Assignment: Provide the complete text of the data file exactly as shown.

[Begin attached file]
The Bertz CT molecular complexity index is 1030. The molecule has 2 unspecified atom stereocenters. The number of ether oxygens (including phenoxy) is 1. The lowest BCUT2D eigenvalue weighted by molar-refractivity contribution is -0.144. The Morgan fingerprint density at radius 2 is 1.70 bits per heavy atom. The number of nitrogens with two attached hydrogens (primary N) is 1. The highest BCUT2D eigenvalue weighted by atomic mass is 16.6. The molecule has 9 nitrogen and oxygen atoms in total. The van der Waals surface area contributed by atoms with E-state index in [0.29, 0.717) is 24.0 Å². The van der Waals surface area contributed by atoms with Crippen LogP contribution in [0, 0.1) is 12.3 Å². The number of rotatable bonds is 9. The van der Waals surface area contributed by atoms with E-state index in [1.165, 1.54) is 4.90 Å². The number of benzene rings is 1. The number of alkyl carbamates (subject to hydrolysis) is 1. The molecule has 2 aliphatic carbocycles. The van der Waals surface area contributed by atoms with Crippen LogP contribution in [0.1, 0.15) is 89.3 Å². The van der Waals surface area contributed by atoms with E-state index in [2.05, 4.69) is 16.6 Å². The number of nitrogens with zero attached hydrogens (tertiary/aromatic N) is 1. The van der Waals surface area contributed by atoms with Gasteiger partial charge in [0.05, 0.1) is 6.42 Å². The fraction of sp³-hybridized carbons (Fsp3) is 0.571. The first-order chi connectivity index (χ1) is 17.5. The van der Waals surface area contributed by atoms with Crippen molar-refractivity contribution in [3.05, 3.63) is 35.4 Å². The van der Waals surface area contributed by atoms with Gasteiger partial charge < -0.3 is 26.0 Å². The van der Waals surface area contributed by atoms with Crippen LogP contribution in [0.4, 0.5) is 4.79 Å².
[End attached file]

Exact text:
The Bertz CT molecular complexity index is 1030. The molecule has 2 unspecified atom stereocenters. The number of ether oxygens (including phenoxy) is 1. The lowest BCUT2D eigenvalue weighted by molar-refractivity contribution is -0.144. The Morgan fingerprint density at radius 2 is 1.70 bits per heavy atom. The number of nitrogens with two attached hydrogens (primary N) is 1. The highest BCUT2D eigenvalue weighted by atomic mass is 16.6. The molecule has 9 nitrogen and oxygen atoms in total. The van der Waals surface area contributed by atoms with E-state index in [0.29, 0.717) is 24.0 Å². The van der Waals surface area contributed by atoms with Crippen LogP contribution in [0, 0.1) is 12.3 Å². The number of rotatable bonds is 9. The van der Waals surface area contributed by atoms with E-state index in [1.165, 1.54) is 4.90 Å². The number of benzene rings is 1. The number of alkyl carbamates (subject to hydrolysis) is 1. The molecule has 2 aliphatic carbocycles. The van der Waals surface area contributed by atoms with Crippen LogP contribution in [0.1, 0.15) is 89.3 Å². The van der Waals surface area contributed by atoms with E-state index in [2.05, 4.69) is 16.6 Å². The number of nitrogens with zero attached hydrogens (tertiary/aromatic N) is 1. The van der Waals surface area contributed by atoms with Gasteiger partial charge in [0.05, 0.1) is 6.42 Å². The fraction of sp³-hybridized carbons (Fsp3) is 0.571. The first-order chi connectivity index (χ1) is 17.5. The van der Waals surface area contributed by atoms with Crippen molar-refractivity contribution in [3.05, 3.63) is 35.4 Å². The van der Waals surface area contributed by atoms with Gasteiger partial charge < -0.3 is 26.0 Å². The van der Waals surface area contributed by atoms with Crippen LogP contribution in [0.4, 0.5) is 4.79 Å².